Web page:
Syntactic structure for 'until <Exception>:' loop

Discussion in 'Python' started by eblume, Jan 12, 2011.

  1. eblume

    eblume Guest

    I'm still quite new to Python and I'm probably going about this
    entirely the wrong way, but it recently struck me that there might be
    the need for a control flow loop based on exception handling. First
    let me give the proposed syntax:

    until <Exception[, Exception]...>:
    do_something()

    This would be exactly equivalent to (but much more compact than):

    while True:
    try:
    do_something()
    except Exception:
    break

    Now, why would anyone want this structure? In my case, I'm using it
    (well, the latter form of it, obviously) to loop over an iterator
    object that was not created via the 'for obj in collection:' syntax.
    Here's the actual code snippet:

    headers = self.reader.next()
    ... intermediate code ....
    while True:
    try:
    line = self.reader.next()
    except StopIteration:
    return data
    data.append(line)

    I'm sure I'm doing this in a very backward and wrong way, and would
    appreciate tips on a better way to accomplish the same task. Obviously
    there is an existing syntax which handles the same situations, and I
    don't suspect that this will be an embraced proposal, I'm more hoping
    to spark some conversation.

    Thanks!
    eblume, Jan 12, 2011
    #1
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  2. eblume

    Ian Kelly Guest

    On 1/11/2011 7:22 PM, eblume wrote:
    > This would be exactly equivalent to (but much more compact than):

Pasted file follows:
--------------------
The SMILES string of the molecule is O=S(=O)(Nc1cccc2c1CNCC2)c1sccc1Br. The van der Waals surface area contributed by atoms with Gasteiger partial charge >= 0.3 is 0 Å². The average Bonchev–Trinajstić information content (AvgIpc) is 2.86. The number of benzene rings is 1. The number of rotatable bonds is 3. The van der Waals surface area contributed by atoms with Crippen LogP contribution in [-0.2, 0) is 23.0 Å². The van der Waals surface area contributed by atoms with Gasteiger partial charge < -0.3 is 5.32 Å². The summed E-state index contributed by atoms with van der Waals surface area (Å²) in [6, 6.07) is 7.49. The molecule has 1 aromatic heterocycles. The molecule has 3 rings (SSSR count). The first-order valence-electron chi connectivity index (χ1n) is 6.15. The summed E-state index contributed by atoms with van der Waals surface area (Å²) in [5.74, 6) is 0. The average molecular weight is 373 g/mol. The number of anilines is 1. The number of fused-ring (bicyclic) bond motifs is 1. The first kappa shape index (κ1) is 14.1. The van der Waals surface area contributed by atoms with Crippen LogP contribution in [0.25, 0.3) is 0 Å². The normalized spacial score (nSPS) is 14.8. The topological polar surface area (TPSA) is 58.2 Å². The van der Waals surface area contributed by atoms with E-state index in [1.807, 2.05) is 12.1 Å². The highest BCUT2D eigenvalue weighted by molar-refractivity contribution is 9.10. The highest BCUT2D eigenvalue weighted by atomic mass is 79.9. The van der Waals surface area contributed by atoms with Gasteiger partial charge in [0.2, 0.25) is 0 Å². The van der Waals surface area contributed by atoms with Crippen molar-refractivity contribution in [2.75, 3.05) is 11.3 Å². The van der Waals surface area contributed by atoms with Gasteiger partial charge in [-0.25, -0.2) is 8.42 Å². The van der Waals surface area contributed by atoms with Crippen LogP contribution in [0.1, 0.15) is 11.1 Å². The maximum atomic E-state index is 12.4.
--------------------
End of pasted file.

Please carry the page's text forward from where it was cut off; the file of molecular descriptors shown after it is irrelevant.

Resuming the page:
>
    > while True:
    > try:
    > do_something()
    > except Exception:
    > break


    Or perhaps:

    try:
    while True:
    do_something()
    except Exception:
    pass

    > Now, why would anyone want this structure? In my case, I'm using it
    > (well, the latter form of it, obviously) to loop over an iterator
    > object that was not created via the 'for obj in collection:' syntax.
    > Here's the actual code snippet:
    >
    > headers = self.reader.next()
    > ... intermediate code ....
    > while True:
    > try:
    > line = self.reader.next()
    > except StopIteration:
    > return data
    > data.append(line)
    >
    > I'm sure I'm doing this in a very backward and wrong way, and would
    > appreciate tips on a better way to accomplish the same task. Obviously
    > there is an existing syntax which handles the same situations, and I
    > don't suspect that this will be an embraced proposal, I'm more hoping
    > to spark some conversation.



    reader_iter = iter(self.reader)
    headers = reader_iter.next()
    # intermediate code
    for line in reader_iter:
    data.append(line)
    return data


    Also note that recommended best practice is to wrap the "headers =
    reader_iter.next()" line in a try-except in case it raises a
    StopIteration. Otherwise it could get propagated silently up to some
    unrelated for loop higher in the stack, resulting in unexpected behavior.

    Cheers,
    Ian
    Ian Kelly, Jan 12, 2011
    #2
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  3. eblume

    eblume Guest

    On Jan 11, 6:53 pm, Ian Kelly <> wrote:
    > On 1/11/2011 7:22 PM, eblume wrote:
    >
    > > <snip>

    >
    > reader_iter = iter(self.reader)
    > headers = reader_iter.next()
    > # intermediate code
    > for line in reader_iter:
    >      data.append(line)
    > return data
    >
    > Also note that recommended best practice is to wrap the "headers =
    > reader_iter.next()" line in a try-except in case it raises a
    > StopIteration.  Otherwise it could get propagated silently up to some
    > unrelated for loop higher in the stack, resulting in unexpected behavior.
    >
    > Cheers,
    > Ian


    That's brilliant, exactly the code I was looking for. Thanks very much
    Ian!

    Erich
    eblume, Jan 12, 2011
    #3
  4. eblume

    Peter Otten Guest

    Ian Kelly wrote:

    > reader_iter = iter(self.reader)
    > headers = reader_iter.next()
    > # intermediate code
    > for line in reader_iter:
    > data.append(line)
    > return data


    If data is a list the for loop can be replaced with

    data.extend(reader_iter)

    or, if data is an empty list created within the function

    data = list(reader_iter)
    Peter Otten, Jan 12, 2011
    #4
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